Despite the losses commonly associated with aging, older adults seem to possess particularly
preserved emotional regulation. To further understand this phenomenon, the authors
examined longitudinal trajectories between age, depressive symptoms, brain structure,
Seven hundred and sixteen functionally intact older adults (age M = 67.9, 56.8% female),
followed longitudinally (visit range: 1–13, M = 2.5), completed cognitive testing
and the Geriatric Depression Scale (GDS). A subset (N = 327) underwent 3T brain MRI.
Mixed-effects linear regression models were conducted controlling for sex, education,
and total intracranial volume.
There was a significant interaction between age and time on GDS, such that GDS improved
with increasing age over time, but attenuated around age 71 (age*time b = 0.10, p
<0.001). Fractional anisotropy (FA) and mean diffusivity interacted with age to predict
longitudinal changes in GDS (FA: b = -0.02, p = 0.01; MD: b = 0.03, p = 0.007), such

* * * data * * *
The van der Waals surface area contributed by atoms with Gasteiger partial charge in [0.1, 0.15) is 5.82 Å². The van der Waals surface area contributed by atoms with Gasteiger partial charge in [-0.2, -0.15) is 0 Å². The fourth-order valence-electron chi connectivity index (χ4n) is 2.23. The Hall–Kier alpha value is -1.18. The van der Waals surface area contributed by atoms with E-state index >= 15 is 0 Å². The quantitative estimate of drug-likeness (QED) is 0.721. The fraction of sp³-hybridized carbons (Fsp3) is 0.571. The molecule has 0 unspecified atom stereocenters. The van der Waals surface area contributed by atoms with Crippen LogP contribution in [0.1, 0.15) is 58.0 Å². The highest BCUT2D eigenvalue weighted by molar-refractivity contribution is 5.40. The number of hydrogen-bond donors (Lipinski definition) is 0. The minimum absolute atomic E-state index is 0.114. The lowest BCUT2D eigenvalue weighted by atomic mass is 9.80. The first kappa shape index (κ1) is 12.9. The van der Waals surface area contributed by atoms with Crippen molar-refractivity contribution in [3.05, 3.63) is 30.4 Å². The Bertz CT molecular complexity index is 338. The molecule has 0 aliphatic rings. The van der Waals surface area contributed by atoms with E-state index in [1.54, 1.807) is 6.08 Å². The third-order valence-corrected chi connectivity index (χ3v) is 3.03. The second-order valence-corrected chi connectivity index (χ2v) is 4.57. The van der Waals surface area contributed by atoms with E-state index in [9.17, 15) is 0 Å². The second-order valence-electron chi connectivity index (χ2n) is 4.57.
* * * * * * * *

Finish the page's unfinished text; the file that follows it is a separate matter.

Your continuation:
that age-related benefits on GDS were attenuated in those with declining FA. Executive
function (EF) and processing speed also interacted with age to predict longitudinal
changes in GDS (EF: b = -0.04, p = 0.03; speed: b = 0.04, p = 0.04). Again, the positive
effect of age on GDS attenuated in those with worsening EF and speed. There were no
associations with memory, semantic fluency, or gray matter (p values >0.05).
EF, processing speed, and white matter integrity moderated the longitudinal relationship
between age and mood. Previous studies demonstrate the link between positivity and
better cognitive control, leading to improved mood in older adults. Our results are
not only consistent, but establish a potential neurobiological correlate. Future research
further exploring biological mechanisms driving psychological processes may have important